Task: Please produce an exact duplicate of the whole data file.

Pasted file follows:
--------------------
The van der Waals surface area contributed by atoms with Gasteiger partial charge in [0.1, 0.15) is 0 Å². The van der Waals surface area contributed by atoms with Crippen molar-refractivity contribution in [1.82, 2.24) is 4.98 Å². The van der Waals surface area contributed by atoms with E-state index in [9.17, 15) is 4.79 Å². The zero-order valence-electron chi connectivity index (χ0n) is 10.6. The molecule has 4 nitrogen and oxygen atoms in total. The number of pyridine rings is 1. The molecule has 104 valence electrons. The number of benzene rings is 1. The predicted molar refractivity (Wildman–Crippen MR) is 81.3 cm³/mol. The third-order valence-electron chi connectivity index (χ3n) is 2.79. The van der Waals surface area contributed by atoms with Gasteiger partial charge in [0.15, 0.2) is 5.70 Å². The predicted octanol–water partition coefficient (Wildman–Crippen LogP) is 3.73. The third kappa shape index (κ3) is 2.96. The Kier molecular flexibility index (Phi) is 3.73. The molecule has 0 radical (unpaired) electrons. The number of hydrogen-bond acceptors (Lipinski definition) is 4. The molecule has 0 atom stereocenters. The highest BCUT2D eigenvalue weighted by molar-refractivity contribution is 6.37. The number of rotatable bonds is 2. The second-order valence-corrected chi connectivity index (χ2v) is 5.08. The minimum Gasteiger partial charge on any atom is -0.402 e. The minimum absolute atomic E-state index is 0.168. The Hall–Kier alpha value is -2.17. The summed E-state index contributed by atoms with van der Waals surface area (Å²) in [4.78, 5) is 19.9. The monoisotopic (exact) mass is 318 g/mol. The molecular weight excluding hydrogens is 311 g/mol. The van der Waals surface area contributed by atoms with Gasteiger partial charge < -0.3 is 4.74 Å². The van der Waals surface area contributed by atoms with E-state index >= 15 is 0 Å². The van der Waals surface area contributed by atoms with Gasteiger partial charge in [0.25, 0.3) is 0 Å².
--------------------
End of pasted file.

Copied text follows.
The van der Waals surface area contributed by atoms with Gasteiger partial charge in [0.1, 0.15) is 0 Å². The van der Waals surface area contributed by atoms with Crippen molar-refractivity contribution in [1.82, 2.24) is 4.98 Å². The van der Waals surface area contributed by atoms with E-state index in [9.17, 15) is 4.79 Å². The zero-order valence-electron chi connectivity index (χ0n) is 10.6. The molecule has 4 nitrogen and oxygen atoms in total. The number of pyridine rings is 1. The molecule has 104 valence electrons. The number of benzene rings is 1. The predicted molar refractivity (Wildman–Crippen MR) is 81.3 cm³/mol. The third-order valence-electron chi connectivity index (χ3n) is 2.79. The van der Waals surface area contributed by atoms with Gasteiger partial charge in [0.15, 0.2) is 5.70 Å². The predicted octanol–water partition coefficient (Wildman–Crippen LogP) is 3.73. The third kappa shape index (κ3) is 2.96. The Kier molecular flexibility index (Phi) is 3.73. The molecule has 0 radical (unpaired) electrons. The number of hydrogen-bond acceptors (Lipinski definition) is 4. The molecule has 0 atom stereocenters. The highest BCUT2D eigenvalue weighted by molar-refractivity contribution is 6.37. The number of rotatable bonds is 2. The second-order valence-corrected chi connectivity index (χ2v) is 5.08. The minimum Gasteiger partial charge on any atom is -0.402 e. The minimum absolute atomic E-state index is 0.168. The Hall–Kier alpha value is -2.17. The summed E-state index contributed by atoms with van der Waals surface area (Å²) in [4.78, 5) is 19.9. The monoisotopic (exact) mass is 318 g/mol. The molecular weight excluding hydrogens is 311 g/mol. The van der Waals surface area contributed by atoms with Gasteiger partial charge < -0.3 is 4.74 Å². The van der Waals surface area contributed by atoms with E-state index >= 15 is 0 Å². The van der Waals surface area contributed by atoms with Gasteiger partial charge in [0.25, 0.3) is 0 Å².